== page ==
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DOP046 Higher serum concentrations of vedolizumab are associated with superior endoscopic outcomes in Crohn’s disease: data from the LOVE-CD trial

S. Berends1,2*, M. Löwenberg2, F. Baert3, R. Mathôt1, E. Clasquin2, C. Van Der Woude4, F. Hoentjen5, P. Bossuyt6, D. Franchimont7, T. Rispens8,9, A. De Vries9, S. Vermeire10, G. D'Haens2

1Academic Medical Center (AMC), Hospital Pharmacy, Amsterdam, The Netherlands, 2Academic Medical Center (AMC), Gastroenterology and Hepatology, Amsterdam, The Netherlands, 3AZ Delta Roeselare-Menen, Gastroenterology, Roeselare-Menen, Belgium, 4Erasmus University Medical Center, Gastroenterology and Hepatology, Rotterdam, The Netherlands, 5Radboud University Medical Center, Gastroenterology and Hepatology, Nijmegen, The Netherlands, 6Imelda GI Clinical Research Center, Gastroenterology, Bonheiden, Belgium, 7Erasme Hospital, Gastroenterology, Brussels, Belgium, 8Sanquin Research and Landsteiner Laboratory, Immunopathology, Amsterdam, The Netherlands, 9Sanquin Diagnostic Services, Biologicals Lab, Amsterdam, The Netherlands, 10University Hospitals Leuven, Gastroenterology and Hepatology, Leuven, Belgium


Vedolizumab (VDZ) is an anti-α4β7 integrin registered for treatment of moderate to severe Crohn’s disease (CD). Prospective data on mucosal healing in CD and the association with VDZ serum concentrations are lacking. We report a first analysis of the ongoing LOVE-CD trial (NCT02646683).


Patients with moderate–severe CD based on Crohn’s Disease Activity Index (CDAI) 220–450 and the presence of ulcers at baseline endoscopy received 300 mg VDZ at Week 0, 2, and 6 with additional w10 infusion in the absence of clinical response, followed by 300 mg VDZ every 8w. CDAI, C-reactive protein (CRP) and VDZ concentrations were measured before every infusion. Endoscopies were performed at baseline and w26 and scored with the Simple Endoscopic Score for CD (SES-CD). Clinical remission was defined as CDAI<150, endoscopic remission as SES-CD ≤3 and endoscopic response as SES-CD reduction ≥50% compared with baseline. Quartile analysis was performed in the per protocol population (patients who reached w26 and had two endoscopies).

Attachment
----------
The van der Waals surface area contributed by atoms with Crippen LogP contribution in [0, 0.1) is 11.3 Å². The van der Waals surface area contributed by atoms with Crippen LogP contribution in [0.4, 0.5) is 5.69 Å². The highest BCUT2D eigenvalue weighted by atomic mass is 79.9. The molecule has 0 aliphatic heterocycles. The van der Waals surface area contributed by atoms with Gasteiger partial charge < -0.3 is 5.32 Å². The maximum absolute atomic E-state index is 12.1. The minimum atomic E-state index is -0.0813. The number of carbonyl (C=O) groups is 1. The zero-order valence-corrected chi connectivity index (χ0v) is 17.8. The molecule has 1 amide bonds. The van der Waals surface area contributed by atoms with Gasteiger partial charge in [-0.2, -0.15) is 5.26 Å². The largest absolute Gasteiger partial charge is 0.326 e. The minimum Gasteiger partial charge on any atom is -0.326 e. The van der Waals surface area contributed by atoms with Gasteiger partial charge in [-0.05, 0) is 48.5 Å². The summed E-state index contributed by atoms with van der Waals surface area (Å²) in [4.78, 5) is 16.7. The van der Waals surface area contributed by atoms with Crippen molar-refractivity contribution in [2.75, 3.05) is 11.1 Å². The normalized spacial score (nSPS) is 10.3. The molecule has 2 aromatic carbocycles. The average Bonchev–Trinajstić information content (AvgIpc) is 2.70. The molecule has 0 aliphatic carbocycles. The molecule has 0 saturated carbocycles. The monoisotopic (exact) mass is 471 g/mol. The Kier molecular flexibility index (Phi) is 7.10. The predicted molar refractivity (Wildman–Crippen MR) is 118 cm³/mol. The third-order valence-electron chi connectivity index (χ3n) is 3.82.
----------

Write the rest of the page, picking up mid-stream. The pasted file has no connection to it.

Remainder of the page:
A total of 110 CD (70% female) patients were included, with median ([interquartile range, IQR]) age 36 years [28–46], median disease duration 12 years [6–16]. All patients had failed conventional therapy and 88% failed prior anti-TNF therapy. Median baseline SES-CD was 11 [7–17], median CDAI 263 [238–313], median CRP: 9 [4-22]. At week 26, 76 patients (69%) were still on VDZ and 74/76 patients underwent w26 endoscopy. Endoscopic response was observed in 43/110 (39%), endoscopic remission in 33/110 patients (30%) and clinical remission in 37/110 patients (34%). Patients with endoscopic response at w26 had higher median VDZ concentrations compared with endoscopic non-responders at w6, 10, 14, and 22 (Table 1). Higher proportions of patients achieved endoscopic remission at w26 with higher VDZ quartiles compared with lower quartiles at w6, 10, and 22 (Figure 1). CRP concentrations were inversely correlated with VDZ concentrations (p-value =.001).

Table 1. Vedolizumab serum concentrations (μg/ml).

Endoscopic reponders week 26 (median [interquartile range])Endoscopic non- responders (median [interquartile range])P-valueWeek 227 [25–33]26 [20–33]0.19Week 631 [24–37]23 [16–34]0.02Week 1031 [26–39]25 [14–31]0.006Week 1426 [14–38]13 [5–30]0.007Week 2215 [11–24] 9 [4–14]0.0003

Figure 1. Vedolizumab quartiles and endoscopic remission at week 26.


This is the first prospective trial showing endoscopic response and remission rates with VDZ in CD. VDZ concentrations were significantly higher in patients with an endoscopic response compared with non-responders. The study was support provided by Takeda.